" Perhaps the most influential of any books I've read as far as politics, people and early American democracy - written in pure Twain salty style it is in my opinion his best work and an absolute classic. "

  • 5 out of 55 out of 55 out of 55 out of 55 out of 5 Dan | 9/11/2012

    " The subtitle of this book is "A Tale of Today", and boy is it ever! It is as relevant today as it was when written 150 years ago. The more things change, the more they stay the same! "

  • 5 out of 55 out of 55 out of 55 out of 55 out of 5 Lemar | 4/13/2012

    " Twain lays bare the rot beneath the guild in this book that is as relevant today as it was over 100 years ago. His eye for human foible and potential for greed and corruption serve him well and are powerful tools to inform us today (2012) and I would imagine 100 years from now. "

  • 2 out of 52 out of 52 out of 52 out of 52 out of 5 D.J. | 4/9/2012

    " Gave up after 100 pages - just couldn't do it. Not one of his better books, in my opinion. "

  • 3 out of 53 out of 53 out of 53 out of 53 out of 5 Susan | 2/4/2012

    " Early Twain, so not as excellent as the more mature writer, but still fascinating for its searing portrait of the corruption that arises from a Congress for sale (sound familiar?). "

  • 5 out of 55 out of 55 out of 55 out of 55 out of 5 Gina | 12/21/2011

    " If you want to know how the era got the name "The Gilded Age," read this wonderful book. "

  • 3 out of 53 out of 53 out of 53 out of 53 out of 5 Burl | 11/19/2011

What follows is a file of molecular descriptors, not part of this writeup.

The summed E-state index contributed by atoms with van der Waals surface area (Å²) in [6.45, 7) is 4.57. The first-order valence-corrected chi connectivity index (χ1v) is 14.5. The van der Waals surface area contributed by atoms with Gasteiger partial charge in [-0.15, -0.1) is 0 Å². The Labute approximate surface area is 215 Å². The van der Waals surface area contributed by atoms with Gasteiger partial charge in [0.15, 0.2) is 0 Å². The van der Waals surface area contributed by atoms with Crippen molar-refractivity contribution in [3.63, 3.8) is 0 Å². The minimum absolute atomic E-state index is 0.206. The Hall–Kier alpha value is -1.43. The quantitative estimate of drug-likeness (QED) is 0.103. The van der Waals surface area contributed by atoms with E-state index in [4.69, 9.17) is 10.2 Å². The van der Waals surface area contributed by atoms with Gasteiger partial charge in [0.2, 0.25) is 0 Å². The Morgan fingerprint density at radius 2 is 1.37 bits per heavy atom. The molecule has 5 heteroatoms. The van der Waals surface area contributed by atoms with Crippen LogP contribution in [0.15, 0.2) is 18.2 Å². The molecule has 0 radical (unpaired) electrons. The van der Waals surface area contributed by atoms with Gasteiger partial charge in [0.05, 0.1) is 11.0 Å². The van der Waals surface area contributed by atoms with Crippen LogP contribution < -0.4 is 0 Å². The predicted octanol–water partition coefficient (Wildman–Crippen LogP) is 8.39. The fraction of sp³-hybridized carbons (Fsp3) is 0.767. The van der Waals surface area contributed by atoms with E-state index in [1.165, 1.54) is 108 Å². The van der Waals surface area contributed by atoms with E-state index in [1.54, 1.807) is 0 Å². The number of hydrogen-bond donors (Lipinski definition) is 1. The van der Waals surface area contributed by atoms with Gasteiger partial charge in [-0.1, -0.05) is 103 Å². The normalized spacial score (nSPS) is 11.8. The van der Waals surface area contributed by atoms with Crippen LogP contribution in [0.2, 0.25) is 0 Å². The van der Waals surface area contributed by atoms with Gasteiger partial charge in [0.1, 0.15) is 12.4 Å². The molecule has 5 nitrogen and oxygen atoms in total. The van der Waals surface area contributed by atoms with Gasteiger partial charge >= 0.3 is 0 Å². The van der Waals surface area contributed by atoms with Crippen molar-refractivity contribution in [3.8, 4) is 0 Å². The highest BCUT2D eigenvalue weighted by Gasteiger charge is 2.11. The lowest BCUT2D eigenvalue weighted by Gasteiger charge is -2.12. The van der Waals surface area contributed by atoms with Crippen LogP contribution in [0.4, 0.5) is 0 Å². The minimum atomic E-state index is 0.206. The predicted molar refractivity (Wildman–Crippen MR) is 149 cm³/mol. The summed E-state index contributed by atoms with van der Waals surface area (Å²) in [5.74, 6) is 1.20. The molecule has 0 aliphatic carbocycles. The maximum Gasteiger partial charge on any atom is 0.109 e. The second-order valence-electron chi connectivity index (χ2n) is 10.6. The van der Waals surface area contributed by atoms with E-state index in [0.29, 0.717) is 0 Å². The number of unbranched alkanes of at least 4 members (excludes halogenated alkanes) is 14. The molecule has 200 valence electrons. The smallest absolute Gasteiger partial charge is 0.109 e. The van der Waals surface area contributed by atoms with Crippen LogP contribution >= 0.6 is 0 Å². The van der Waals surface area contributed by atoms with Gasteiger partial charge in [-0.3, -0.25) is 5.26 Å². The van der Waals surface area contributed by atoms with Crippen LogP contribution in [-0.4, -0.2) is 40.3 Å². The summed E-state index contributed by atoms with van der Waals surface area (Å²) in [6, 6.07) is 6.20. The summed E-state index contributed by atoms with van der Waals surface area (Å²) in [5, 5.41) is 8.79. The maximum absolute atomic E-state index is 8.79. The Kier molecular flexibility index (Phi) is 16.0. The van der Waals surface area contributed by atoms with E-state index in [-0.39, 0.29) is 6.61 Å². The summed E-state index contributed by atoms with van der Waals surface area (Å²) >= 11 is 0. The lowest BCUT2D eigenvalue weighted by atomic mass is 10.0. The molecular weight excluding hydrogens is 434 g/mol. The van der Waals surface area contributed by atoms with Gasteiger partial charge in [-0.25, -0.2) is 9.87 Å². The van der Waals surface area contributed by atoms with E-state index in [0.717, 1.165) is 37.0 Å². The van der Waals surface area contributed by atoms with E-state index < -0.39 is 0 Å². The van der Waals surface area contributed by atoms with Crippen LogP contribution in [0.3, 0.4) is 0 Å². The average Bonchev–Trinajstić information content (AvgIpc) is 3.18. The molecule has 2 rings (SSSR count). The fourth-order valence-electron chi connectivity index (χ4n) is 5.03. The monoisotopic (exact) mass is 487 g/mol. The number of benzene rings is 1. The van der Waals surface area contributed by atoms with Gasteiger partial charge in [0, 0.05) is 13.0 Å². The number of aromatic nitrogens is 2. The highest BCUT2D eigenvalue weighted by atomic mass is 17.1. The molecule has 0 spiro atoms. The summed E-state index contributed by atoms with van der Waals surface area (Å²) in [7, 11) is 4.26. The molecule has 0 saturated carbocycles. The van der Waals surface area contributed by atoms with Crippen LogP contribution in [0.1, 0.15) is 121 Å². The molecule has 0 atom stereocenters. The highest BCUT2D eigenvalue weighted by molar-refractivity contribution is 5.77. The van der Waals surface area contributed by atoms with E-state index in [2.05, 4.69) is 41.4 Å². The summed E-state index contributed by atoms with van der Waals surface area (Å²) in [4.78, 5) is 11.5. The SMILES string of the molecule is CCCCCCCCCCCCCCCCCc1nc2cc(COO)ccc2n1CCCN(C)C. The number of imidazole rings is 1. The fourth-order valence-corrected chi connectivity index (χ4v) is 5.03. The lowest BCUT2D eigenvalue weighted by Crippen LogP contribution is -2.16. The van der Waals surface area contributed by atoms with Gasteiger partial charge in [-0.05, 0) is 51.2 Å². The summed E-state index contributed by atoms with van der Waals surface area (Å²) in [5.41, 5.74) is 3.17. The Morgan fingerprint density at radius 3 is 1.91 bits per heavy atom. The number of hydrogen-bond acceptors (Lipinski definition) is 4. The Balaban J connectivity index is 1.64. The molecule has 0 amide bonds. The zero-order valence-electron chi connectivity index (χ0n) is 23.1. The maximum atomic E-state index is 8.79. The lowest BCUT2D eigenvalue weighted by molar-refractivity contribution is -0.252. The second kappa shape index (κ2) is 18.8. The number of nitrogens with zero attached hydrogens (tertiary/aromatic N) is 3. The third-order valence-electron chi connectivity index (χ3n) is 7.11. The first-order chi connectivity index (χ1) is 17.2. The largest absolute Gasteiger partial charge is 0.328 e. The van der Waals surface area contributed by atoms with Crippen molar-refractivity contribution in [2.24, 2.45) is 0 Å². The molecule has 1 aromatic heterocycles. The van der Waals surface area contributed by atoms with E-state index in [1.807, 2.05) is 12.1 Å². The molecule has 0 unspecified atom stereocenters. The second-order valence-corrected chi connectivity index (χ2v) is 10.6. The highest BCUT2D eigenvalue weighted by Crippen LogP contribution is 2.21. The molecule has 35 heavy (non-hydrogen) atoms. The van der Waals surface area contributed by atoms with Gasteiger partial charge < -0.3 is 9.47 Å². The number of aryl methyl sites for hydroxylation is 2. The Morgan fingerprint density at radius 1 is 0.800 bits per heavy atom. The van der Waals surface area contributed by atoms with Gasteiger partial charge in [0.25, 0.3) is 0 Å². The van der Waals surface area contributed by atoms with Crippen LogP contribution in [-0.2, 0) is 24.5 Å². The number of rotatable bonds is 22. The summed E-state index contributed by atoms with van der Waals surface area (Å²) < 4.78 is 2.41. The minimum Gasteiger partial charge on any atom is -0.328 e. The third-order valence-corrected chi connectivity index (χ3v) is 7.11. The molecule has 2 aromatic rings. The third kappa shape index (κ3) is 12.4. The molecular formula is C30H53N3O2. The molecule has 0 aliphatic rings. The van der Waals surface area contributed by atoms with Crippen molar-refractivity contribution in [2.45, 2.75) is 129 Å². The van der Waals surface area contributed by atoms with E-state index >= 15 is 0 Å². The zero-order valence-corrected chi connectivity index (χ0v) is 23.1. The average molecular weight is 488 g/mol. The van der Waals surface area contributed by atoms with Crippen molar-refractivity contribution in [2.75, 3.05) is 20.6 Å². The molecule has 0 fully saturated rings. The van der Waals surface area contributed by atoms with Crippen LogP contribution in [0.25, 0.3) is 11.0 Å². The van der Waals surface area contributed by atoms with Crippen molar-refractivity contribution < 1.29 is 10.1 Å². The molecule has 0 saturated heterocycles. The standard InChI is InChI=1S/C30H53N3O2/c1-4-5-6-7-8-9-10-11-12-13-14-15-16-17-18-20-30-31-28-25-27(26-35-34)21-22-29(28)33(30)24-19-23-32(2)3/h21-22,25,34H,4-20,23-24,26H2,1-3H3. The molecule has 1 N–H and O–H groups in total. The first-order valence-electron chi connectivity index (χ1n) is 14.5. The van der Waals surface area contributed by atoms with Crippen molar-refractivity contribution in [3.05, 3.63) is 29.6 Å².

" I didn't get a whole lot out of this book. I will probably re-read it at some point. At the time when I started it, I had also just announced my call to preach. Obviously, my mind was on other things. "

About the Author

Mark Twain, pseudonym of Samuel L. Clemens (1835–1910), was born in Florida, Missouri, and grew up in Hannibal on the west bank of the Mississippi River. He attended school briefly and then at age thirteen became a full-time apprentice to a local printer. When his older brother Orion established the Hannibal Journal, Samuel became a compositor for that paper and then, for a time, an itinerant printer. With a commission to write comic travel letters, he traveled down the Mississippi. Smitten with the riverboat life, he signed on as an apprentice to a steamboat pilot. After 1859, he became a licensed pilot, but two years later the Civil War put an end to the steam-boat traffic.

In 1861, he and his brother traveled to the Nevada Territory where Samuel became a writer for the Virginia City Territorial Enterprise, and there, on February 3, 1863, he signed a humorous account with the pseudonym Mark Twain. The name was a river man’s term for water “two fathoms deep” and thus just barely safe for navigation.

In 1870 Twain married and moved with his wife to Hartford, Connecticut. He became a highly successful lecturer in the United States and England, and he continued to write.

About the Narrator

Bronson Pinchot, Audible’s Narrator of the Year for 2010, has won Publishers Weekly Listen-Up Awards, AudioFile Earphones Awards, Audible’s Book of the Year Award, and Audie Awards for severak audiobooks, including Matterhorn, Wise Blood, Occupied City, and The Learners. A magna cum laude graduate of Yale, he is an Emmy- and People’s Choice-nominated veteran of movies, television, and Broadway and West End shows. His performance of Malvolio in Twelfth Night was named the highlight of the entire two-year Kennedy Center Shakespeare Festival by the Washington Post. He attended the acting programs at Shakespeare & Company and Circle-in-the-Square, logged in well over 200 episodes of television, starred or costarred in a bouquet of films, plays, musicals, and Shakespeare on Broadway and in London, and developed a passion for Greek revival architecture.